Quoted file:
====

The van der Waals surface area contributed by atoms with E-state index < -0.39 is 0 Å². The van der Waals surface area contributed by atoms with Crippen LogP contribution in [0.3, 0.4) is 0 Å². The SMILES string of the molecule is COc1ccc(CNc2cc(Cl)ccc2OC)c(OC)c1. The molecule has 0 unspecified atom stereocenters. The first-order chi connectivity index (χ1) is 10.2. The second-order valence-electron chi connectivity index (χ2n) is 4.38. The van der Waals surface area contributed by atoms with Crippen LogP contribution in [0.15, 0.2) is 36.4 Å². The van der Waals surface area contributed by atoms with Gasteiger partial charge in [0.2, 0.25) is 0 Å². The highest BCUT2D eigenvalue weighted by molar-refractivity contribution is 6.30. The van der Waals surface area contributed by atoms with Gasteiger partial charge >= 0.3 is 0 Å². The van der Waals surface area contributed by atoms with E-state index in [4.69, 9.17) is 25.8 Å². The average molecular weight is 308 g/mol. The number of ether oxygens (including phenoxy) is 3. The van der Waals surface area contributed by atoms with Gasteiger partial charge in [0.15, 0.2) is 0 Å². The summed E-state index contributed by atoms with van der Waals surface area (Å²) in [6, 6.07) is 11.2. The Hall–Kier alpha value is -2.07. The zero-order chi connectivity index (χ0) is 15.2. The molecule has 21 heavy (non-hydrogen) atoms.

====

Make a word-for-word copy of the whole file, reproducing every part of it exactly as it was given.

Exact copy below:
The van der Waals surface area contributed by atoms with E-state index < -0.39 is 0 Å². The van der Waals surface area contributed by atoms with Crippen LogP contribution in [0.3, 0.4) is 0 Å². The SMILES string of the molecule is COc1ccc(CNc2cc(Cl)ccc2OC)c(OC)c1. The molecule has 0 unspecified atom stereocenters. The first-order chi connectivity index (χ1) is 10.2. The second-order valence-electron chi connectivity index (χ2n) is 4.38. The van der Waals surface area contributed by atoms with Crippen LogP contribution in [0.15, 0.2) is 36.4 Å². The van der Waals surface area contributed by atoms with Gasteiger partial charge in [0.2, 0.25) is 0 Å². The highest BCUT2D eigenvalue weighted by molar-refractivity contribution is 6.30. The van der Waals surface area contributed by atoms with Gasteiger partial charge >= 0.3 is 0 Å². The van der Waals surface area contributed by atoms with E-state index in [4.69, 9.17) is 25.8 Å². The average molecular weight is 308 g/mol. The number of ether oxygens (including phenoxy) is 3. The van der Waals surface area contributed by atoms with Gasteiger partial charge in [0.15, 0.2) is 0 Å². The summed E-state index contributed by atoms with van der Waals surface area (Å²) in [6, 6.07) is 11.2. The Hall–Kier alpha value is -2.07. The zero-order chi connectivity index (χ0) is 15.2. The molecule has 21 heavy (non-hydrogen) atoms.